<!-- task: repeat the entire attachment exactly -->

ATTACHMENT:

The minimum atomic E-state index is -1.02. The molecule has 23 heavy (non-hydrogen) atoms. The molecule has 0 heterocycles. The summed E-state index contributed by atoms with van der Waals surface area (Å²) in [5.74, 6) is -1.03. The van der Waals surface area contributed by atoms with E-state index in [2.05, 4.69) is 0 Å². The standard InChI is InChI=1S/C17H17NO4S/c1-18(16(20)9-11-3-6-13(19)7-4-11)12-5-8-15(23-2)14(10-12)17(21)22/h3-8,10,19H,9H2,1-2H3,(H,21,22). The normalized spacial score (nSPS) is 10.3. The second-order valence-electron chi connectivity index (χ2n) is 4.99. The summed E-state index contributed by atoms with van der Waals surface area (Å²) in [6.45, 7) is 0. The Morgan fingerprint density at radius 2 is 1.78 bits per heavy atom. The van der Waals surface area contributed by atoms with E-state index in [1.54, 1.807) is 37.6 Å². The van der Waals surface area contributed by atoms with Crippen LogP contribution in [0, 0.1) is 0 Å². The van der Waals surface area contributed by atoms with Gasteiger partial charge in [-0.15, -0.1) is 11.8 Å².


The minimum atomic E-state index is -1.02. The molecule has 23 heavy (non-hydrogen) atoms. The molecule has 0 heterocycles. The summed E-state index contributed by atoms with van der Waals surface area (Å²) in [5.74, 6) is -1.03. The van der Waals surface area contributed by atoms with E-state index in [2.05, 4.69) is 0 Å². The standard InChI is InChI=1S/C17H17NO4S/c1-18(16(20)9-11-3-6-13(19)7-4-11)12-5-8-15(23-2)14(10-12)17(21)22/h3-8,10,19H,9H2,1-2H3,(H,21,22). The normalized spacial score (nSPS) is 10.3. The second-order valence-electron chi connectivity index (χ2n) is 4.99. The summed E-state index contributed by atoms with van der Waals surface area (Å²) in [6.45, 7) is 0. The Morgan fingerprint density at radius 2 is 1.78 bits per heavy atom. The van der Waals surface area contributed by atoms with E-state index in [1.54, 1.807) is 37.6 Å². The van der Waals surface area contributed by atoms with Crippen LogP contribution in [0, 0.1) is 0 Å². The van der Waals surface area contributed by atoms with Gasteiger partial charge in [-0.15, -0.1) is 11.8 Å².